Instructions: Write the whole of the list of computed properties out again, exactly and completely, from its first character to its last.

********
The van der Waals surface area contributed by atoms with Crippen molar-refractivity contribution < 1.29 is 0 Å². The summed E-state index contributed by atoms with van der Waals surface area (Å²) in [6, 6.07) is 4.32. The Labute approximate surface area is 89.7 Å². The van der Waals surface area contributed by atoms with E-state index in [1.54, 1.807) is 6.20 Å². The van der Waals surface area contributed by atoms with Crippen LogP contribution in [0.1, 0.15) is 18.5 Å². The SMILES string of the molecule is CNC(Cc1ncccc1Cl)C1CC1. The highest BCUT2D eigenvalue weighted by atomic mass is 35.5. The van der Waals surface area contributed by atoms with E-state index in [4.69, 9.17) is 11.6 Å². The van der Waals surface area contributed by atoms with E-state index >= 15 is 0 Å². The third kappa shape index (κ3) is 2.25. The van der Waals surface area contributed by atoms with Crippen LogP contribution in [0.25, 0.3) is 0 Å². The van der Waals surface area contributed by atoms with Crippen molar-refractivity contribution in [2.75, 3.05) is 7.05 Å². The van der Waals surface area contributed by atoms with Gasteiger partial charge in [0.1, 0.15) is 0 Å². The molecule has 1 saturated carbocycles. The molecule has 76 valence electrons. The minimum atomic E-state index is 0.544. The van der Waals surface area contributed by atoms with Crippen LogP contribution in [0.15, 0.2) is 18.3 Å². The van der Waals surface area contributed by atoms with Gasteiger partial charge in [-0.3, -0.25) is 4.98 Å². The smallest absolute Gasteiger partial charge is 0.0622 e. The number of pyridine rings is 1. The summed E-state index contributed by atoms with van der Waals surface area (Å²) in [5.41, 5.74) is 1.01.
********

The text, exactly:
The van der Waals surface area contributed by atoms with Crippen molar-refractivity contribution < 1.29 is 0 Å². The summed E-state index contributed by atoms with van der Waals surface area (Å²) in [6, 6.07) is 4.32. The Labute approximate surface area is 89.7 Å². The van der Waals surface area contributed by atoms with E-state index in [1.54, 1.807) is 6.20 Å². The van der Waals surface area contributed by atoms with Crippen LogP contribution in [0.1, 0.15) is 18.5 Å². The SMILES string of the molecule is CNC(Cc1ncccc1Cl)C1CC1. The highest BCUT2D eigenvalue weighted by atomic mass is 35.5. The van der Waals surface area contributed by atoms with E-state index in [4.69, 9.17) is 11.6 Å². The van der Waals surface area contributed by atoms with E-state index >= 15 is 0 Å². The third kappa shape index (κ3) is 2.25. The van der Waals surface area contributed by atoms with Crippen LogP contribution in [0.25, 0.3) is 0 Å². The van der Waals surface area contributed by atoms with Crippen molar-refractivity contribution in [2.75, 3.05) is 7.05 Å². The van der Waals surface area contributed by atoms with Gasteiger partial charge in [0.1, 0.15) is 0 Å². The molecule has 1 saturated carbocycles. The molecule has 76 valence electrons. The minimum atomic E-state index is 0.544. The van der Waals surface area contributed by atoms with Crippen LogP contribution in [0.15, 0.2) is 18.3 Å². The van der Waals surface area contributed by atoms with Gasteiger partial charge in [-0.3, -0.25) is 4.98 Å². The smallest absolute Gasteiger partial charge is 0.0622 e. The number of pyridine rings is 1. The summed E-state index contributed by atoms with van der Waals surface area (Å²) in [5.41, 5.74) is 1.01.